Heathridge residents fight for Prince Regent Park

Heathridge residents fight for Prince Regent Park

THE City of Joondalup will apply for State Government funding to put towards the proposed redevelopment of Prince Regent Park in Heathridge if it proceeds.

Councillors at last week’s meeting voted unanimously to apply for $615,116 through the Community Sporting and Recreation Facilities Fund.

At last month’s meeting, the council considered the proposal, including two soccer fields and upgraded floodlighting, a new community sporting facility, carpark extension and relocation of the cricket training nets and wicket, which would create a home base for Joondalup United Football Club.

The proposal was approved on the condition the facility would not be used for senior National Premier Leagues (NPL) games and that Joondalup United agreed to contribute $100,000 toward the $3.07 million project, which it has.

But the proposal has caused angst in the Heathridge community, with residents again raising concerns last week.

Tamara Vance said the community felt like it had been “left in the dark”.

“The community has banded together because they do not want to see their local park redeveloped,” she said.

“We have collected 680 signatures in less than 24 hours.”

She said Joondalup United had indicated they “only needed a place to store their gear”.

“If this is the case, the only changes needed are to add on to the existing toilet block, which would then cut out the need to move the lights that were just put in in 2014, to move the cricket nets a second time, cut down trees and add parking,” she said.

“This will greatly reduce the cost of this project.”

She said residents were concerned that the redevelopment would bring the facility to NPL standard, allowing the use of the ground to change in the future.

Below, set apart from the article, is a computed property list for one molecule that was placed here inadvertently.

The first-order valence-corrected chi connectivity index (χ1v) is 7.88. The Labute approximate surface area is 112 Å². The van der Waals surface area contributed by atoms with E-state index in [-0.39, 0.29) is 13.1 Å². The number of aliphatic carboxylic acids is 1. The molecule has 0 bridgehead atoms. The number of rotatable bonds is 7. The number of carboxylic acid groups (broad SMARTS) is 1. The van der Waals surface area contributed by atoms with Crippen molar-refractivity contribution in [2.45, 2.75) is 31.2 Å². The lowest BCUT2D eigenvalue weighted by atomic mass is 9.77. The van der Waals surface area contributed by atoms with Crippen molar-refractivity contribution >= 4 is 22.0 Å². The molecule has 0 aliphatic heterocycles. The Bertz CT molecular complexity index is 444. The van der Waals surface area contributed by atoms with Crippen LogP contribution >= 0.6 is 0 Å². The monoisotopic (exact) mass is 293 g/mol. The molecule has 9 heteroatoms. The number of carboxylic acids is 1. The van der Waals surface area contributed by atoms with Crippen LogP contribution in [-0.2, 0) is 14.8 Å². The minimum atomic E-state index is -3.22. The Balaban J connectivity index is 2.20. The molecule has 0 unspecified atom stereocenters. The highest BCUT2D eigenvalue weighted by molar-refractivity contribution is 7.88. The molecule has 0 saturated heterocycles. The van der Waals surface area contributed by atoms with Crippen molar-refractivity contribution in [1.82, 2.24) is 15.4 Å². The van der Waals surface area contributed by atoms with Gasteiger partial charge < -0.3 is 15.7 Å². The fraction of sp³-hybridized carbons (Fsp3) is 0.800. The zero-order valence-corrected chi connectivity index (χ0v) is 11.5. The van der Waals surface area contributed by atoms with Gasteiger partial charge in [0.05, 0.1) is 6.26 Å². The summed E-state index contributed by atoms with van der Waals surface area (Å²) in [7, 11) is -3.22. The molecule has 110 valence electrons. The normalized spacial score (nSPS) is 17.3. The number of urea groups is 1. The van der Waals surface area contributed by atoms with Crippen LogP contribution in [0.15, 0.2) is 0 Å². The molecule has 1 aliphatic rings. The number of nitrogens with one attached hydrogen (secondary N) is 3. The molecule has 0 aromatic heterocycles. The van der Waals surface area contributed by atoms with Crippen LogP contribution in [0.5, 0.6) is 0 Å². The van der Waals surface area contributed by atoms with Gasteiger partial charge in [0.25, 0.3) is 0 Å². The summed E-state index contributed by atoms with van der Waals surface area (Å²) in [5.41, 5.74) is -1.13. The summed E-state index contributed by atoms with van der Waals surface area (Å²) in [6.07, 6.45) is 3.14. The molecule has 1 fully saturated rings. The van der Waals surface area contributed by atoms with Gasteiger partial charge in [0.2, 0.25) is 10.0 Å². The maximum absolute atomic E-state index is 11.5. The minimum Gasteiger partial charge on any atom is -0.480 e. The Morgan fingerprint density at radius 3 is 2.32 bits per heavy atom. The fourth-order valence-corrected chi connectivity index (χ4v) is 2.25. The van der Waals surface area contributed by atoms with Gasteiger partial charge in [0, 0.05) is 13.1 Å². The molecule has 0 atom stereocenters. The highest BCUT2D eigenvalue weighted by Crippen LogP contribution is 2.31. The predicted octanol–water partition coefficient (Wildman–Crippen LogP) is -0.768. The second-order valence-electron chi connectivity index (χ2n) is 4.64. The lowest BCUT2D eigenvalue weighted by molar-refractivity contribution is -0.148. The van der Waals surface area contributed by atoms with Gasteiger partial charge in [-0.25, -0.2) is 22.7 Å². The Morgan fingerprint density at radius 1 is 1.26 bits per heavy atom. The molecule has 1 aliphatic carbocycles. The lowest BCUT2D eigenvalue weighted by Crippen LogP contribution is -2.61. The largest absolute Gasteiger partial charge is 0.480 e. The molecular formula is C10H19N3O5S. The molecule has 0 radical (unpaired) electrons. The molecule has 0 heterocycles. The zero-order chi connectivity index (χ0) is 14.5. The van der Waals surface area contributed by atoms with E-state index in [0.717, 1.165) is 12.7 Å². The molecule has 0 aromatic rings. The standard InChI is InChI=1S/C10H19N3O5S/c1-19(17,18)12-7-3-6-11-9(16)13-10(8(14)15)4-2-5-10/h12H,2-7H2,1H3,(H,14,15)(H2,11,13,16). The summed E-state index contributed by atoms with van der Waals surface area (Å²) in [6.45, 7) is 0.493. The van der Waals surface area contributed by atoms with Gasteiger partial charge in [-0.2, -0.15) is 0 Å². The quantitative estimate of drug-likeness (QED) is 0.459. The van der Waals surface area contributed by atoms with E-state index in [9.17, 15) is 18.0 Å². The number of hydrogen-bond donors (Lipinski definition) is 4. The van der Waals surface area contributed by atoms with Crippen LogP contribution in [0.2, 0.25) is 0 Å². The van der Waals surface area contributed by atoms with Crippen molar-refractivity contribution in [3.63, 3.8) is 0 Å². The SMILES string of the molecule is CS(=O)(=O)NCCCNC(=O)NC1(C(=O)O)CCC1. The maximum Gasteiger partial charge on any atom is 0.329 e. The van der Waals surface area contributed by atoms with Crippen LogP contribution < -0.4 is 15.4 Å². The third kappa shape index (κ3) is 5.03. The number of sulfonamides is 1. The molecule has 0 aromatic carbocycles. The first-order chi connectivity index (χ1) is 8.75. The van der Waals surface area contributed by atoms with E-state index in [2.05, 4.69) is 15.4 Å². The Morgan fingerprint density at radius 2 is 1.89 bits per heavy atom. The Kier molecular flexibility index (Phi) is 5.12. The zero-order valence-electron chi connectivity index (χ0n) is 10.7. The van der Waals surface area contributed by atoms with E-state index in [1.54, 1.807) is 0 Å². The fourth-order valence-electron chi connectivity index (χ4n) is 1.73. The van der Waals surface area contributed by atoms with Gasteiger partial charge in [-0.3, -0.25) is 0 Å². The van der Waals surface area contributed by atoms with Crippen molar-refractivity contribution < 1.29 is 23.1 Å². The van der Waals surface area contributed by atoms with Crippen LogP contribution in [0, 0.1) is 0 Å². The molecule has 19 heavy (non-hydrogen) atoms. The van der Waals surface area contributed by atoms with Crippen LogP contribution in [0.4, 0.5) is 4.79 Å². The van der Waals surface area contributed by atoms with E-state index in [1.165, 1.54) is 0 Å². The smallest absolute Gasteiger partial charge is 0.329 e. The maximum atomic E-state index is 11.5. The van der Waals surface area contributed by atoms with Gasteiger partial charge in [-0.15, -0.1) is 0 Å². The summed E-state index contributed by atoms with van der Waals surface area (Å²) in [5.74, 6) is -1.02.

Mr Pickard reiterated that the facility was not being built to NPL standard.

He reminded residents that the meeting was not to make a decision on proceeding with the project.

“We’re going out for public consultation and then we will seek the views of the community,” he said.

“This is a trigger to seek an opportunity to receive funding from the State Government if the project proceeds following community consultation.”

He said because of the CSRFF deadline at the end of September, the City was required to apply for the funding before it could go out for public consultation.

“A report on the CSRFF funding will come back to council early next year,” he said.

“By that stage, the council will have executed community consultation and would know the views of the local community and then in a public forum, those two decisions merge and the council can make their final decision.”

Cr Philippa Taylor urged residents to take part in the consultation, which runs from October 9 to 30.

“If you don’t receive one but would like us to know your opinion, please go online and fill in the form,” she said.“But please take time to read the facts,” she said.

“Please do not get confused with the other facilities in Craigie and Beldon.

“Those proposed facilities were completely different.

“With each proposal, I stood with the residents to protect their amenity of the park.

“I used to live on Prince Regent Drive so I would protect that park if it was going to be ruined with fencing and seating.”Mr Pickard said he was also concerned about the “absolute rubbish” he had seen about the proposal.

“I encourage the community to take a deep breath and allow us an opportunity to put the facts on the table and ask us as many questions as you like,” he said.

He said he had also encouraged the president of the Heathridge Residents Association to facilitate a community forum.

Another resident at the meeting asked if Joondalup United had considered using Arena Joondalup.

Mr Pickard said the venue was managed by VenuesWest so the City had “no control over the cost structure that’s imposed on the users”.

“The rates that are charged for all sporting clubs are significantly higher than the rates the City of Joondalup charges on our community facilities,” he said.

“I have personally intervened and spoken to the CEO of VenuesWest and asked him to reconsider the rates because it’s financially unviable for Joondalup United to hire the facility.

“That review process is occurring but I can’t see a rate being struck between VenuesWest and Joondalup United that will enable them to utilise that facility.”

He said the City was currently investigating Percy Doyle Reserve in Duncraig to be a NPL facility for all clubs in the City.

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